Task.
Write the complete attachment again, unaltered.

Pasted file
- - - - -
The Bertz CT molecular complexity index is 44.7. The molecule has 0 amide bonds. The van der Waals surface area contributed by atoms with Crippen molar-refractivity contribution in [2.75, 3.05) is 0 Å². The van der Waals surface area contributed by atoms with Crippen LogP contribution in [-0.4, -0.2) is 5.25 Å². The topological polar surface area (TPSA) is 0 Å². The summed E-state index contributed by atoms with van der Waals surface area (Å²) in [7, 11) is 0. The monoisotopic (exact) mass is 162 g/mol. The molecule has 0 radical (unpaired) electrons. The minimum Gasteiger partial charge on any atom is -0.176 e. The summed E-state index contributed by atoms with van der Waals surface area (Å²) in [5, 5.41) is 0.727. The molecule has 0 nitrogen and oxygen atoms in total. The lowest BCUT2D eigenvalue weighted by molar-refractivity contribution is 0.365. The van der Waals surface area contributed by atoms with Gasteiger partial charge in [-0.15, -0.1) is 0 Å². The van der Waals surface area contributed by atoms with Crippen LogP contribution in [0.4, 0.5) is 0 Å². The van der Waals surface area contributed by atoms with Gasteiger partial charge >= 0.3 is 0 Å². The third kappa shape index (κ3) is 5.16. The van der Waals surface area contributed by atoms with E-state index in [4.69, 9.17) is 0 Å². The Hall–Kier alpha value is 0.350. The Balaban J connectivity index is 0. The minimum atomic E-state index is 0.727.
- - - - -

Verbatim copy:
The Bertz CT molecular complexity index is 44.7. The molecule has 0 amide bonds. The van der Waals surface area contributed by atoms with Crippen molar-refractivity contribution in [2.75, 3.05) is 0 Å². The van der Waals surface area contributed by atoms with Crippen LogP contribution in [-0.4, -0.2) is 5.25 Å². The topological polar surface area (TPSA) is 0 Å². The summed E-state index contributed by atoms with van der Waals surface area (Å²) in [7, 11) is 0. The monoisotopic (exact) mass is 162 g/mol. The molecule has 0 radical (unpaired) electrons. The minimum Gasteiger partial charge on any atom is -0.176 e. The summed E-state index contributed by atoms with van der Waals surface area (Å²) in [5, 5.41) is 0.727. The molecule has 0 nitrogen and oxygen atoms in total. The lowest BCUT2D eigenvalue weighted by molar-refractivity contribution is 0.365. The van der Waals surface area contributed by atoms with Gasteiger partial charge in [-0.15, -0.1) is 0 Å². The van der Waals surface area contributed by atoms with Crippen LogP contribution in [0.4, 0.5) is 0 Å². The van der Waals surface area contributed by atoms with Gasteiger partial charge >= 0.3 is 0 Å². The third kappa shape index (κ3) is 5.16. The van der Waals surface area contributed by atoms with E-state index in [4.69, 9.17) is 0 Å². The Hall–Kier alpha value is 0.350. The Balaban J connectivity index is 0. The minimum atomic E-state index is 0.727.